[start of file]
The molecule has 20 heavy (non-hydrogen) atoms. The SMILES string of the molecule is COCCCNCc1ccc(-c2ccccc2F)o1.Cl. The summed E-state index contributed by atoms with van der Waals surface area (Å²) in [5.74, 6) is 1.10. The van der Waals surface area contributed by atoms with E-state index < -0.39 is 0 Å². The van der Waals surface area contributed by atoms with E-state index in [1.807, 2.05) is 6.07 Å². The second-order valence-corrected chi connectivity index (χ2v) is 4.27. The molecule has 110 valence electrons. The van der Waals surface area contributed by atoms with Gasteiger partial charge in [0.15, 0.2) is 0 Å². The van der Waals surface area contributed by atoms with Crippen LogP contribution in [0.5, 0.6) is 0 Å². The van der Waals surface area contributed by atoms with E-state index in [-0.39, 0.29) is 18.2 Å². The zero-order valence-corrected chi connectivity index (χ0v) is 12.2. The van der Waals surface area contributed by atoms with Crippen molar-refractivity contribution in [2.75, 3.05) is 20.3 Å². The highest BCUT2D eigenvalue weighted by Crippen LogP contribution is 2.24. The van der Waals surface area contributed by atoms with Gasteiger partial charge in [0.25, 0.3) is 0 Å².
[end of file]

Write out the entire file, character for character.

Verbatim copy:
The molecule has 20 heavy (non-hydrogen) atoms. The SMILES string of the molecule is COCCCNCc1ccc(-c2ccccc2F)o1.Cl. The summed E-state index contributed by atoms with van der Waals surface area (Å²) in [5.74, 6) is 1.10. The van der Waals surface area contributed by atoms with E-state index < -0.39 is 0 Å². The van der Waals surface area contributed by atoms with E-state index in [1.807, 2.05) is 6.07 Å². The second-order valence-corrected chi connectivity index (χ2v) is 4.27. The molecule has 110 valence electrons. The van der Waals surface area contributed by atoms with Gasteiger partial charge in [0.15, 0.2) is 0 Å². The van der Waals surface area contributed by atoms with Crippen LogP contribution in [0.5, 0.6) is 0 Å². The van der Waals surface area contributed by atoms with E-state index in [-0.39, 0.29) is 18.2 Å². The zero-order valence-corrected chi connectivity index (χ0v) is 12.2. The van der Waals surface area contributed by atoms with Crippen molar-refractivity contribution in [2.75, 3.05) is 20.3 Å². The highest BCUT2D eigenvalue weighted by Crippen LogP contribution is 2.24. The van der Waals surface area contributed by atoms with Gasteiger partial charge in [0.25, 0.3) is 0 Å².